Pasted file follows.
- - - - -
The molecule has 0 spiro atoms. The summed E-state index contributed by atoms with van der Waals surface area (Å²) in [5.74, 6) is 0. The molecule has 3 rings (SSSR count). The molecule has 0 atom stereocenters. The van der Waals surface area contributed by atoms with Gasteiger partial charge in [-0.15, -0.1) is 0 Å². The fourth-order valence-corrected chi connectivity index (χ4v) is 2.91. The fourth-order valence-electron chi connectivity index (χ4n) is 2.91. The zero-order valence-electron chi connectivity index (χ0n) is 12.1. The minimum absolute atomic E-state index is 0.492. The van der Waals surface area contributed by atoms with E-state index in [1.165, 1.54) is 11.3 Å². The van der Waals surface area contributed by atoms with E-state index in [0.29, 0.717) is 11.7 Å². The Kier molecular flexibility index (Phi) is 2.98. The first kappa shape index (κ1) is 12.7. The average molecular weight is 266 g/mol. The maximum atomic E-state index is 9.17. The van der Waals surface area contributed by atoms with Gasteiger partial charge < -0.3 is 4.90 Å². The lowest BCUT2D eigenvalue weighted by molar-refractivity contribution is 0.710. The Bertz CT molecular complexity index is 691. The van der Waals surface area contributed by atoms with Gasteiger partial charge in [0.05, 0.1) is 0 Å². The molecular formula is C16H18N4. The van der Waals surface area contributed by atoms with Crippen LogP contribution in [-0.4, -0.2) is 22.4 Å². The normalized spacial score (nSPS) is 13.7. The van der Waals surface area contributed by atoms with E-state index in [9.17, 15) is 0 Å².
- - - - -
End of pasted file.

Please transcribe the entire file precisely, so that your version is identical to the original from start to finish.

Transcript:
The molecule has 0 spiro atoms. The summed E-state index contributed by atoms with van der Waals surface area (Å²) in [5.74, 6) is 0. The molecule has 3 rings (SSSR count). The molecule has 0 atom stereocenters. The van der Waals surface area contributed by atoms with Gasteiger partial charge in [-0.15, -0.1) is 0 Å². The fourth-order valence-corrected chi connectivity index (χ4v) is 2.91. The fourth-order valence-electron chi connectivity index (χ4n) is 2.91. The zero-order valence-electron chi connectivity index (χ0n) is 12.1. The minimum absolute atomic E-state index is 0.492. The van der Waals surface area contributed by atoms with E-state index in [1.165, 1.54) is 11.3 Å². The van der Waals surface area contributed by atoms with E-state index in [0.29, 0.717) is 11.7 Å². The Kier molecular flexibility index (Phi) is 2.98. The first kappa shape index (κ1) is 12.7. The average molecular weight is 266 g/mol. The maximum atomic E-state index is 9.17. The van der Waals surface area contributed by atoms with Gasteiger partial charge < -0.3 is 4.90 Å². The lowest BCUT2D eigenvalue weighted by molar-refractivity contribution is 0.710. The Bertz CT molecular complexity index is 691. The van der Waals surface area contributed by atoms with Gasteiger partial charge in [0.05, 0.1) is 0 Å². The molecular formula is C16H18N4. The van der Waals surface area contributed by atoms with Crippen LogP contribution in [-0.4, -0.2) is 22.4 Å². The normalized spacial score (nSPS) is 13.7. The van der Waals surface area contributed by atoms with E-state index in [9.17, 15) is 0 Å².